However, paralleling this sentiment has been a public debate – or public joust, more like – about whether asking questions about the vaccine candidates’ safety and efficacy ‘even after the DCGI has approved them’ amounts to undermining the regulator’s authority and, thus, promoting vaccine hesitancy.
This argument has been popular within the right-wing especially since Union science and health minister Harsh Vardhan’s comment that the people should simply trust the government and fall in line with the DCGI’s verdict. And caught on the other side of this debate are journalists who have continued to ask questions about the missing efficacy data for Covaxin – as well as the episodic hype and spin accompanying pronouncements about the candidates.
For example, most recently, a not insignificant number of mainstream news publications reported that The Lancet had endorsed Covaxin – as opposed to simply reviewing and publishing the phase 1 trials paper, as written by the researchers who conducted the trial. However, as public health consultant Dr Jammi Nagaraj Rao pointed out in The Wire Science, The Lancet also commissioned an independent commentary on the results that categorically pointed out three pending questions, the first of which is (quoted verbatim from Dr Rao’s article): “Will [Covaxin] be efficacious?”
This is the same question that journalists as well as independent scientists and medical workers have been asking about Covaxin – and thus far have been met with silence or evasive answers. And already, nearly 2 million frontline and healthcare workers have received doses of one or the other candidate (the break-up is not known).
There is also no clarity on whether police personnel or entities at the state or central level will stop to check whether a supposed “rumour-monger” is spreading “unfounded claims” about a candidate’s immunogenicity or efficacy before pressing charges against them.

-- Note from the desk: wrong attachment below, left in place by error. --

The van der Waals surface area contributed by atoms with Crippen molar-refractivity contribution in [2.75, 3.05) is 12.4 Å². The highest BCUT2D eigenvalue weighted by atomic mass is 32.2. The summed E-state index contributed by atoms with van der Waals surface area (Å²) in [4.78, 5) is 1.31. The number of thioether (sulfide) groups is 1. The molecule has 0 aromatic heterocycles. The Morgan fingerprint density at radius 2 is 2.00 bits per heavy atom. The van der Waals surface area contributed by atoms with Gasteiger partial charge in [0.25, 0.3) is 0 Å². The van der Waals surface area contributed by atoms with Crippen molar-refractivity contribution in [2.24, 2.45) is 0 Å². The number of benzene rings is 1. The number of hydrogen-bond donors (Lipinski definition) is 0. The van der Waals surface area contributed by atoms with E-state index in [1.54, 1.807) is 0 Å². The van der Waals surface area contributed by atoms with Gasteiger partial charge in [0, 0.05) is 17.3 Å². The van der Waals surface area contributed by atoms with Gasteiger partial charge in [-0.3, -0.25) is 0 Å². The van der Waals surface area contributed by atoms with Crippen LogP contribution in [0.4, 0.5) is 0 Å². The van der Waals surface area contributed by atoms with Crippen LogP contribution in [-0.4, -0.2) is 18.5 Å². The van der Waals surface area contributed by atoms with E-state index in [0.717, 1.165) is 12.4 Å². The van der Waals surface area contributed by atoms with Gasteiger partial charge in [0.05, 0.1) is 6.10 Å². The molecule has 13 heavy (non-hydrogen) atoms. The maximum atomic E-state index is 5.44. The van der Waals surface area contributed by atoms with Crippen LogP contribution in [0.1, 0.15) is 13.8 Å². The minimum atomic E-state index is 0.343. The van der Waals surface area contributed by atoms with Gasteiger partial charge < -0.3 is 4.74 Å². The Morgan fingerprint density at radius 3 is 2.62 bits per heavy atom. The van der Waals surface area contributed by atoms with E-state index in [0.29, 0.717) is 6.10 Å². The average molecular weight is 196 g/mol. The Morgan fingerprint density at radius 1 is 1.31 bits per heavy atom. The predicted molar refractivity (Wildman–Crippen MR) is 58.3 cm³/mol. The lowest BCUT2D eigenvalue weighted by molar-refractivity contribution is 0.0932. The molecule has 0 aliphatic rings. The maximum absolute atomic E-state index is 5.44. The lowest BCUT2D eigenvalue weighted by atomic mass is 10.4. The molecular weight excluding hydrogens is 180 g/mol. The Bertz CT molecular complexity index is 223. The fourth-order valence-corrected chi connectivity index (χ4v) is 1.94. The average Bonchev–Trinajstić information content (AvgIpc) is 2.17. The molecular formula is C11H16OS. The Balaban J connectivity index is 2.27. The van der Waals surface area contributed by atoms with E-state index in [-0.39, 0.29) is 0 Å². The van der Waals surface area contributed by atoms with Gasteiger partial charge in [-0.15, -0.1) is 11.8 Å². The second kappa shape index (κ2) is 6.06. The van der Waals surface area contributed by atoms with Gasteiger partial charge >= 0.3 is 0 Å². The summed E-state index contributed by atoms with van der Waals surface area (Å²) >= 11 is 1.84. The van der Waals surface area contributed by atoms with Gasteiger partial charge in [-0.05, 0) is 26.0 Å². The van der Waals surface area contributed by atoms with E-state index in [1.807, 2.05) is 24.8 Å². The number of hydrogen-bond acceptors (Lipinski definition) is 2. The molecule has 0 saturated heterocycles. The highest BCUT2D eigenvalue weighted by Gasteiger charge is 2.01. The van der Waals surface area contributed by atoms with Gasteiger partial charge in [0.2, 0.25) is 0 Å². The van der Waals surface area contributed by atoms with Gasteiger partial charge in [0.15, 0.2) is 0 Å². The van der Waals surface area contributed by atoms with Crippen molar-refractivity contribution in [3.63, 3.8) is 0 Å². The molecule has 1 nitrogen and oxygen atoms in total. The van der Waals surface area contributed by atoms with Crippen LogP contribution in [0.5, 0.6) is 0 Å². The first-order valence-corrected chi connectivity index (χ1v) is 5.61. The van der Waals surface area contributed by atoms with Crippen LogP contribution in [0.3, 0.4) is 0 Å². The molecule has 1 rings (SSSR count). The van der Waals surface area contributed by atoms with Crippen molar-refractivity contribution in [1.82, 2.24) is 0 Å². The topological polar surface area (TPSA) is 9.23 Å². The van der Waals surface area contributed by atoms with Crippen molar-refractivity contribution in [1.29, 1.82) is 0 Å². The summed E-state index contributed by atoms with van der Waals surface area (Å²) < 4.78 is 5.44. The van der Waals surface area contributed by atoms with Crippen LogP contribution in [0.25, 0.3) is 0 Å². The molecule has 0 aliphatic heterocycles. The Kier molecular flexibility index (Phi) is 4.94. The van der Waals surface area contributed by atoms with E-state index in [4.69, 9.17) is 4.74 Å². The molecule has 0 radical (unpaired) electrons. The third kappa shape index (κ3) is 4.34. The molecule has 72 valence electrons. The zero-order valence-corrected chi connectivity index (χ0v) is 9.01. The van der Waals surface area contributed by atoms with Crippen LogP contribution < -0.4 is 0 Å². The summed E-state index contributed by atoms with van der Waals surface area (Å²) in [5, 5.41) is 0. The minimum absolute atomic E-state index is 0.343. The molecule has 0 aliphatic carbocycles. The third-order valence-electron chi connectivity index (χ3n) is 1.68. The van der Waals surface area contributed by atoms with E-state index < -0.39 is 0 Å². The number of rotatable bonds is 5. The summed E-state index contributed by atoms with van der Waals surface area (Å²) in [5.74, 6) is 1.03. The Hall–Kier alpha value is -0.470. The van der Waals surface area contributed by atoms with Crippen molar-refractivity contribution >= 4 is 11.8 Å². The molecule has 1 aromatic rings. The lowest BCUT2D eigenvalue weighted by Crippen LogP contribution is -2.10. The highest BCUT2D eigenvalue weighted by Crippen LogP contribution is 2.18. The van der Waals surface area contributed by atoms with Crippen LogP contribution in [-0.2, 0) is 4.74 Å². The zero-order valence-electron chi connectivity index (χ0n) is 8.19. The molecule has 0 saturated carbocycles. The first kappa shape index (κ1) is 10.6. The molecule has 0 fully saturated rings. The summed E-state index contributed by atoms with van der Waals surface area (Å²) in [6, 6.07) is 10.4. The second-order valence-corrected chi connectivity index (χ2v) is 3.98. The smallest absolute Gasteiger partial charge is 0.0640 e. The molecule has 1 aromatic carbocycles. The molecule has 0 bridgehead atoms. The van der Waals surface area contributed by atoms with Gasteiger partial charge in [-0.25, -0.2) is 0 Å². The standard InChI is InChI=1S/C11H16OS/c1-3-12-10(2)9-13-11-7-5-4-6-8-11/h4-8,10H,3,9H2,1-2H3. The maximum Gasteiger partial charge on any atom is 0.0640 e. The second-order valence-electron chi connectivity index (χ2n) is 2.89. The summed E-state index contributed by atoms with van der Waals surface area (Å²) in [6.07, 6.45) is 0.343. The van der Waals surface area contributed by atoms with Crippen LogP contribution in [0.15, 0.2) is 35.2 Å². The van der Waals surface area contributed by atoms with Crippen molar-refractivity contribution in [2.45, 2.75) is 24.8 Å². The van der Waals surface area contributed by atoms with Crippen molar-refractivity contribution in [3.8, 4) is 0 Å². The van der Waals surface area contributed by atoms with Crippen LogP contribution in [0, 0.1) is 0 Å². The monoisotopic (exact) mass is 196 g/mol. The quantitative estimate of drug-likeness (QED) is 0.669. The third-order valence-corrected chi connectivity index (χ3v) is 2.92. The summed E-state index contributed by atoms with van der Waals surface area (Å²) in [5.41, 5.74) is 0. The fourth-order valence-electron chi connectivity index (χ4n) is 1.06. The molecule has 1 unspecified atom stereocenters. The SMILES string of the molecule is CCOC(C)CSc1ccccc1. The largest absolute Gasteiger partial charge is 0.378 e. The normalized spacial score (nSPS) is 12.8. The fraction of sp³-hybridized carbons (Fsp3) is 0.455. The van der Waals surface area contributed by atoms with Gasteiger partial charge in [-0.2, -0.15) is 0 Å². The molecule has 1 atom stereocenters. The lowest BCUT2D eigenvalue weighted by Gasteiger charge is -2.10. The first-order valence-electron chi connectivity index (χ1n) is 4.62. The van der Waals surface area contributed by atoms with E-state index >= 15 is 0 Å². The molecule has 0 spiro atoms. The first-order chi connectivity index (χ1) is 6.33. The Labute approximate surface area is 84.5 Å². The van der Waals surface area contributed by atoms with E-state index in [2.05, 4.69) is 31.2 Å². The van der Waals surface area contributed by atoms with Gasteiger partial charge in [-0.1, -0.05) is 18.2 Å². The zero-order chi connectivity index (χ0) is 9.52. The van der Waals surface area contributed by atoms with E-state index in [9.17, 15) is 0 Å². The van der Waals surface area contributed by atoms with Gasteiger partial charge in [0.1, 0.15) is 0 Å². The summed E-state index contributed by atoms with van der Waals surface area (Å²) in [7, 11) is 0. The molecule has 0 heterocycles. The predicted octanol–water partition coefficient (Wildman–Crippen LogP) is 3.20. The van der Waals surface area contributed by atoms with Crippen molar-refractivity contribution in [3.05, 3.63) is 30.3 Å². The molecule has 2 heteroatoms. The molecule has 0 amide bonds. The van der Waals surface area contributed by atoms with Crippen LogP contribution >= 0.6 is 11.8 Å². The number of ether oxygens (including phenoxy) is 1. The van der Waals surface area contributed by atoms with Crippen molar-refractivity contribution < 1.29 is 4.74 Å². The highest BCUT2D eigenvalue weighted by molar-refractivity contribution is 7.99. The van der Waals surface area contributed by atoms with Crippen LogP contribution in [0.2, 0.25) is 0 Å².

Menon worried that Bhalla’s letter, thus, carries “the danger of conflating anti-vaxxers spreading misinformation with those who are raising well-founded questions about the large-scale rollout of Covaxin in the absence of any information about its efficacy.” (This is not a minor issue since even former AIIMS director Dr Mahesh Chandra Misra asserted to Karan Thapar during a recent interview that “immunogenicity is efficacy”.)
Aside from the implications for the conversation surrounding Covaxin’s approval, Bhalla’s letter also suggests more direct threats. The parts of the IPC that might apply in this case include sections 269 and 270: “Negligent act likely to spread infection of disease dangerous to life” and “Malignant act likely to spread infection of disease dangerous to life”, which impose prison terms of six months and two years, respectively. The potentially relevant section under the Disaster Management Act 2005 is 51 (“punishment for obstruction, etc.”). There may be others, on both counts.
Murali Neelakantan, the principal lawyer at amicus and who also pointed out these sections, spotlighted another double standard here. “I find it odd that the government did nothing about all the false claims made by snake oil merchants claiming ‘immunity’ from COVID-19 but is now threatening to intimidate scientists and health activists who are seeking information from government about its compliance with the law,” he told The Wire Science.